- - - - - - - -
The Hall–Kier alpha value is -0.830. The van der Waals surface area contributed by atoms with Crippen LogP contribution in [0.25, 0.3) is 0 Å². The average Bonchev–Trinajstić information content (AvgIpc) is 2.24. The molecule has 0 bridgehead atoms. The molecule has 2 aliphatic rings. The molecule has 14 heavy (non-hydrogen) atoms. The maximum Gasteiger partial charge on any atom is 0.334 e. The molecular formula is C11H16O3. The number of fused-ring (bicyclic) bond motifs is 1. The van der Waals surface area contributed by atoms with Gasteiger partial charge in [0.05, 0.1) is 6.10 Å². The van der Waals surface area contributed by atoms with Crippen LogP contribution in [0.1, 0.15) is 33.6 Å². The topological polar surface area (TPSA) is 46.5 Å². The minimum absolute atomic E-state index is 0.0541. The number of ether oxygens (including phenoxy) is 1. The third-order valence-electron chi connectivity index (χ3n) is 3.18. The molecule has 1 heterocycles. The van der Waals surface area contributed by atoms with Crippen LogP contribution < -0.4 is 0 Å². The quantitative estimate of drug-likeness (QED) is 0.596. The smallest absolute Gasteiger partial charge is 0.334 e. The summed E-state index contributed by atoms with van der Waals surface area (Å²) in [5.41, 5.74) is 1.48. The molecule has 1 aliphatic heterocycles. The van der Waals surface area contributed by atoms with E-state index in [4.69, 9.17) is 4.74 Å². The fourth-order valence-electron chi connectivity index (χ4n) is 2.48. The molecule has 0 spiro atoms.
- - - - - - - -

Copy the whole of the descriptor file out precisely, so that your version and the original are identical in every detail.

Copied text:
The Hall–Kier alpha value is -0.830. The van der Waals surface area contributed by atoms with Crippen LogP contribution in [0.25, 0.3) is 0 Å². The average Bonchev–Trinajstić information content (AvgIpc) is 2.24. The molecule has 0 bridgehead atoms. The molecule has 2 aliphatic rings. The molecule has 14 heavy (non-hydrogen) atoms. The maximum Gasteiger partial charge on any atom is 0.334 e. The molecular formula is C11H16O3. The number of fused-ring (bicyclic) bond motifs is 1. The van der Waals surface area contributed by atoms with Gasteiger partial charge in [0.05, 0.1) is 6.10 Å². The van der Waals surface area contributed by atoms with Crippen LogP contribution in [0.1, 0.15) is 33.6 Å². The topological polar surface area (TPSA) is 46.5 Å². The minimum absolute atomic E-state index is 0.0541. The number of ether oxygens (including phenoxy) is 1. The third-order valence-electron chi connectivity index (χ3n) is 3.18. The molecule has 1 heterocycles. The van der Waals surface area contributed by atoms with Crippen LogP contribution < -0.4 is 0 Å². The quantitative estimate of drug-likeness (QED) is 0.596. The smallest absolute Gasteiger partial charge is 0.334 e. The summed E-state index contributed by atoms with van der Waals surface area (Å²) in [5.41, 5.74) is 1.48. The molecule has 1 aliphatic heterocycles. The van der Waals surface area contributed by atoms with E-state index in [4.69, 9.17) is 4.74 Å². The fourth-order valence-electron chi connectivity index (χ4n) is 2.48. The molecule has 0 spiro atoms.